I tried, but it was too weak.
How long?
Since the party.
Alex and his mother found out.
You want to try to sit up.
Sit up.|I've got to get you out of here.
I thought you had gone.
No, I had to see you once|to speak my piece.
I was getting out because I love you.
I couldn't bear seeing you and him|together.
Oh, you love me!|Why didn't you tell me before?
I know, but I couldn't see straight|or think straight.
I was a fat-headed guy full of pain.|It tore me up not having you.
Oh, you love me!|You love me!
Long ago.|All the time since the beginning.
Here, put on your robe.
-Come on.|-Yes.
Try to stand up.
Dev, I'm afraid, I can't make it|because they gave me pills to sleep.
Keep away.|Keep talking.
-Have you got a coat?|-In the closet.
They didn't want the others|to know about me.
Keep talking.
Come on.|What happened?
-Alex found out.|-And the others haven't?
They'd kill him if they knew.|They killed Emil.
Are you in pain?
I don't know, the pills...
Give me your feet...
Say it again.|It keeps me awake.
I love you.
Stand up!|Stand up!
Come on, wake up!|Talk!
-Dr. Anderson...|-Go on, go on.
Walk!|Talk!
The sand comes from the Aimress|mountains.
We'll find it.
From a town, Santa Ma...|something.
Good girl.|We'll take care of it later.
-Come on, keep walking!|-I'm afraid, Dev.
They're all in the house.|We can't make it.
Don't ever leave me.
You'll never get rid of me again.
I'll never try to.
Brace up.|Here he comes.
What are you doing, Alicia?|What is this, Mr. Devlin?
I'm taking her to the hospital|to get the poison out of her.
Poison?
Would you like your friends|downstairs to know?
I'm taking her back to her room.
No, I'll raise quite a rumpus|if you try.
Alex!
-He knows?|-Yes.
What is happening, Alex?
Alicia!
-She's worse?|-Yes.
All right, dear, we're going.
You haven't forgotten what|they did to Emil, have you Sebastian?
Help him, Alex.
I'm glad you have a head on you,|Madame.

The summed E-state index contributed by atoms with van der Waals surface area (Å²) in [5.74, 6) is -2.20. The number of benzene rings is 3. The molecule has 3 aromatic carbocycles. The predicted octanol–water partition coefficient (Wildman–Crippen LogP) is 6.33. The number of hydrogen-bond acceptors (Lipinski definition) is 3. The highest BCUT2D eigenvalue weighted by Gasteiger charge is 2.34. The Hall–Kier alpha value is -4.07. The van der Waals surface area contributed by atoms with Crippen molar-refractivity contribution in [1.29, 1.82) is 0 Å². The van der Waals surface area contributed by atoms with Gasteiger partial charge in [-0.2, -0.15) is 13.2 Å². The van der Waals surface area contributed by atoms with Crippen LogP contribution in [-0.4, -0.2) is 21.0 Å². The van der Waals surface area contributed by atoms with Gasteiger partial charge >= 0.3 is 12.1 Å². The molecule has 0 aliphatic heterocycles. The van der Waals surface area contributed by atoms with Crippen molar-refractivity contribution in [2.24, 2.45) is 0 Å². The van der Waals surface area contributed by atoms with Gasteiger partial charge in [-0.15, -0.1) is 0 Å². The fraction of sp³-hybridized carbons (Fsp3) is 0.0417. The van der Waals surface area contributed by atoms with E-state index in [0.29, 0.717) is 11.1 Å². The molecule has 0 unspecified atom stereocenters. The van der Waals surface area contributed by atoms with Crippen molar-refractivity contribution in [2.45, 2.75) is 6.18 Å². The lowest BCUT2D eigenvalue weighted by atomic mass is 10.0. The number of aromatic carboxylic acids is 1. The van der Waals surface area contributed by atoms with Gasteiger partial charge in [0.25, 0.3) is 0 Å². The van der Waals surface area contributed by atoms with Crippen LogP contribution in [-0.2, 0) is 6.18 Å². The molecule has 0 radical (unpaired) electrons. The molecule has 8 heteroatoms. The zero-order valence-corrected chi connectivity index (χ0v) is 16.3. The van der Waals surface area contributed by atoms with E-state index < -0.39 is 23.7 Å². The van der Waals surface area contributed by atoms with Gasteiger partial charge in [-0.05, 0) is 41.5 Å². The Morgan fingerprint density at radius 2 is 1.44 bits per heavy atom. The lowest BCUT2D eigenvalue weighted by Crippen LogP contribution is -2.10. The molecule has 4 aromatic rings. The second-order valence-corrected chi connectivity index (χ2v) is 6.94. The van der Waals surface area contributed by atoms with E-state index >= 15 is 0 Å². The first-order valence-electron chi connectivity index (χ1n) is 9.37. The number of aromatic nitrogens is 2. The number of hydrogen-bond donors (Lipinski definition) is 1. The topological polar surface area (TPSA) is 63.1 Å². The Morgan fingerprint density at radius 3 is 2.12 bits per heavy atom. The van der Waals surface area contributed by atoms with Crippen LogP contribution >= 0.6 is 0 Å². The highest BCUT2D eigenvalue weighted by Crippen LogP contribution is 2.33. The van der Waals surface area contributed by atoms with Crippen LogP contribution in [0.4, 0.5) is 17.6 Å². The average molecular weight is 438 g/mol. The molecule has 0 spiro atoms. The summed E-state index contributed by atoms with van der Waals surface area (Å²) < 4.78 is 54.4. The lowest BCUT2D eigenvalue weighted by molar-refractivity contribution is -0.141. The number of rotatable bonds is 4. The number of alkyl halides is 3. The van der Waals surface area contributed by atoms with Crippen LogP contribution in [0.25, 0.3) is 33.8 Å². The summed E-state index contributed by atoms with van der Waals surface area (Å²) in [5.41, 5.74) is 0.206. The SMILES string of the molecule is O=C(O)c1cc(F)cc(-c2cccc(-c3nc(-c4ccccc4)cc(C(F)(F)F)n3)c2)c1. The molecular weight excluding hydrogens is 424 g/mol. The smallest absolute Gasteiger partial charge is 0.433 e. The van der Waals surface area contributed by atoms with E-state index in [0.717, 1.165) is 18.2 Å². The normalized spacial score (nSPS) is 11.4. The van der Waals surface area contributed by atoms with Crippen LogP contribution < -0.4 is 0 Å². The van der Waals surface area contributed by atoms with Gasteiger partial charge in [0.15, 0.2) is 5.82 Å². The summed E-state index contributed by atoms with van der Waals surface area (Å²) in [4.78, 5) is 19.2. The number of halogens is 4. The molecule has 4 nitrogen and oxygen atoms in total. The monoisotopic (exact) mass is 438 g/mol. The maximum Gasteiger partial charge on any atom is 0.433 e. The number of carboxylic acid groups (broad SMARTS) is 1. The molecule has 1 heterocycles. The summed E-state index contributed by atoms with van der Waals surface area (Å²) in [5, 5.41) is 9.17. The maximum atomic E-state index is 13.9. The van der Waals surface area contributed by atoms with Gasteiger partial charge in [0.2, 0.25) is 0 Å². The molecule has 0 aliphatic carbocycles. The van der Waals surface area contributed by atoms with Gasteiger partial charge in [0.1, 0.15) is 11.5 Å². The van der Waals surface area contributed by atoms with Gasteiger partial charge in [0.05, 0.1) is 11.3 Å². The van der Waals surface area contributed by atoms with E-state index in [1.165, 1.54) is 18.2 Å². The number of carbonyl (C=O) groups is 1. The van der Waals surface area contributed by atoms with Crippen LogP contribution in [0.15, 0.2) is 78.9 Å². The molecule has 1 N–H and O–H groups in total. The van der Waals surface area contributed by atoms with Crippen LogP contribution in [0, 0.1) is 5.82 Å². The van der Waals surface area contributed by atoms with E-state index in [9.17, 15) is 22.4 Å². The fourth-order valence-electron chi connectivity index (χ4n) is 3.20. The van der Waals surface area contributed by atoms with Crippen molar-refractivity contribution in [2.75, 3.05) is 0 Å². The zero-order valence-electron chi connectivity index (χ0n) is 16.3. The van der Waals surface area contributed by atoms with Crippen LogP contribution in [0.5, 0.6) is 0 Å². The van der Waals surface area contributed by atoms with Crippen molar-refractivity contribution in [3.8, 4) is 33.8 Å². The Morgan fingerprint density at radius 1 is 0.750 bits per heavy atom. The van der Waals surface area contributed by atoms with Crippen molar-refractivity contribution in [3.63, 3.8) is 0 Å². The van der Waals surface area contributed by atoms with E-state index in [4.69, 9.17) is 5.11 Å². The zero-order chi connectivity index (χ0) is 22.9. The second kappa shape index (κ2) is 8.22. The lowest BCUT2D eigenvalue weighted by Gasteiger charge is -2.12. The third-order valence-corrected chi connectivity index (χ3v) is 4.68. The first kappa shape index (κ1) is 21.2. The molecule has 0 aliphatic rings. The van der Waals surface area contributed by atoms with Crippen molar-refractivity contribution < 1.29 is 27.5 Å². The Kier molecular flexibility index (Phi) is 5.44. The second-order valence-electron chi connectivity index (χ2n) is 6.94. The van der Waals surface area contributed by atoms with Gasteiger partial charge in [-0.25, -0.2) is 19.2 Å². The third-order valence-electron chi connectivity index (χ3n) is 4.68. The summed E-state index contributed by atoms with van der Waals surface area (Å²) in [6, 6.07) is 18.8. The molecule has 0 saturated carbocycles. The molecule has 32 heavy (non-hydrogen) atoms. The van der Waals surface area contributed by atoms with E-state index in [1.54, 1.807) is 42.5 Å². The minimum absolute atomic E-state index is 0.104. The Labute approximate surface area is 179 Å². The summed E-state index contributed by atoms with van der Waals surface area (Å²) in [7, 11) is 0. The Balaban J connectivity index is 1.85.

I'm not afraid to die.
You've got your chance,|here and now.
Tell them who she is.
Need any help, Alex?
-No, we can handle her.|-Where are you taking her?
You answer that one, Sebastian.
To the hospital.
Alex, talk to them, quick!
I'm glad she's going.
You should not have waited so long,|Alex.
What am I going to do, start shooting?
Hold on, darling, you've only got|about twenty yards to go.
What happened, Alex?
Oh, she collapsed.
Mr. Devlin heard her scream|when he was waiting for me.
Come on, Alicia.
Yes, I telephoned the hospital|as soon as I saw how she was.
-You have a car, Mr. Devlin?|-In front.
Your hat, Alex.
You're going with them, Anna?
No, Alex will call me up.|I'll wait here.
The sooner the doctor sees her...
Poor child!
-How do you feel?|-Bit dizzy.
-Take some deep breaths.|-Hurry, hurry.
-Just a minute, I must sit with her.|-No room, Sebastian.
-You must take me, they're watching!|-That's your headache.
Please take me!|Please, please!
There is no telephone in her room|to call the hospital.
Alex, will you come in, please?|I wish to talk to you.
NYPD Blue
Na Cha The Great
Na Tum Jaano Na Hum
Na samote u lesa
Nabi CD1
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Nacktschnecken 2004
Nada Mas
Naissance de lAmour La
Naked 2002
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Naked Gun 33x3 - The Final Insult
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Naken 2000
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Natural Born Killers
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Navigators The
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Near Dark
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Negotiator The CD1 1998
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Nell (1994)
Nelly and Monsieur Arnaud
Nest The 2002
Net The
Network 1976
Never Die Alone 2004
Neverending Story
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New York Stories
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Ni Liv (Nine Lives)
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Night At The Opera A 1935
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Ningen Gokaku (Kiyoshi Kurosawa 1998]
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Nip Tuck 1x01
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Novo 2002
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Nude for Satan (Luigi Batzella 1974)
Nurse Betty
Nutty Professor 2 - The Klumps (Uncensored Directors Cut)
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Nynke 2001